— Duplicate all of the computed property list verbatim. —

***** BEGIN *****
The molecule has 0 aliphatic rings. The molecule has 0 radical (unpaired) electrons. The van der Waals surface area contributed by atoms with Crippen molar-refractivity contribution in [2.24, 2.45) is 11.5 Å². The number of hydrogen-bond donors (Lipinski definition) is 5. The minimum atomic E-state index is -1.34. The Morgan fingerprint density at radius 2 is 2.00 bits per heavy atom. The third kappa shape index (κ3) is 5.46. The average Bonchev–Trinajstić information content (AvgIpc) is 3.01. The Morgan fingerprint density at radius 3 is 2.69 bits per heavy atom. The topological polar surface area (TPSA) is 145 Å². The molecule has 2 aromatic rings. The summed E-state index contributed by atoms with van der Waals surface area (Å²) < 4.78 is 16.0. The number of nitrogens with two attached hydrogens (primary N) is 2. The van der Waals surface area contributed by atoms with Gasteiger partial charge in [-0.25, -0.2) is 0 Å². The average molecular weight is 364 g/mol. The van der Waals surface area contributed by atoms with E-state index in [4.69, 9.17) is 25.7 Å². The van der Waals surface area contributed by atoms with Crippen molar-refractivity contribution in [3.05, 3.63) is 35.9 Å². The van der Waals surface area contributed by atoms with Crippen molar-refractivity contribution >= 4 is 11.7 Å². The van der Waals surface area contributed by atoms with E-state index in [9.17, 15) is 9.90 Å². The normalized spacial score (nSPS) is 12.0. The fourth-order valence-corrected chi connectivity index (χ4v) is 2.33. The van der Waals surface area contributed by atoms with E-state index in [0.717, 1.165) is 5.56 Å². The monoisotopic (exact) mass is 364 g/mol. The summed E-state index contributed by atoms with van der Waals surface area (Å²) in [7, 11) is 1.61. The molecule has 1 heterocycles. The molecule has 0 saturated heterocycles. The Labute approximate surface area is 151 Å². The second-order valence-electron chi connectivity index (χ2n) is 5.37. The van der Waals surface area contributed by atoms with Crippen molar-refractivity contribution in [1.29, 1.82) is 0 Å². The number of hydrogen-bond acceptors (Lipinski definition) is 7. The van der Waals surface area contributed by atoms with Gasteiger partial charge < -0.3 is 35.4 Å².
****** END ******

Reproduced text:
The molecule has 0 aliphatic rings. The molecule has 0 radical (unpaired) electrons. The van der Waals surface area contributed by atoms with Crippen molar-refractivity contribution in [2.24, 2.45) is 11.5 Å². The number of hydrogen-bond donors (Lipinski definition) is 5. The minimum atomic E-state index is -1.34. The Morgan fingerprint density at radius 2 is 2.00 bits per heavy atom. The third kappa shape index (κ3) is 5.46. The average Bonchev–Trinajstić information content (AvgIpc) is 3.01. The Morgan fingerprint density at radius 3 is 2.69 bits per heavy atom. The topological polar surface area (TPSA) is 145 Å². The molecule has 2 aromatic rings. The summed E-state index contributed by atoms with van der Waals surface area (Å²) < 4.78 is 16.0. The number of nitrogens with two attached hydrogens (primary N) is 2. The van der Waals surface area contributed by atoms with Gasteiger partial charge in [-0.25, -0.2) is 0 Å². The average molecular weight is 364 g/mol. The van der Waals surface area contributed by atoms with E-state index in [4.69, 9.17) is 25.7 Å². The van der Waals surface area contributed by atoms with Crippen molar-refractivity contribution in [3.05, 3.63) is 35.9 Å². The van der Waals surface area contributed by atoms with Crippen molar-refractivity contribution >= 4 is 11.7 Å². The van der Waals surface area contributed by atoms with E-state index in [9.17, 15) is 9.90 Å². The normalized spacial score (nSPS) is 12.0. The fourth-order valence-corrected chi connectivity index (χ4v) is 2.33. The van der Waals surface area contributed by atoms with E-state index in [0.717, 1.165) is 5.56 Å². The monoisotopic (exact) mass is 364 g/mol. The summed E-state index contributed by atoms with van der Waals surface area (Å²) in [7, 11) is 1.61. The molecule has 1 heterocycles. The molecule has 0 saturated heterocycles. The Labute approximate surface area is 151 Å². The second-order valence-electron chi connectivity index (χ2n) is 5.37. The van der Waals surface area contributed by atoms with Crippen molar-refractivity contribution in [1.29, 1.82) is 0 Å². The number of hydrogen-bond acceptors (Lipinski definition) is 7. The van der Waals surface area contributed by atoms with Gasteiger partial charge < -0.3 is 35.4 Å².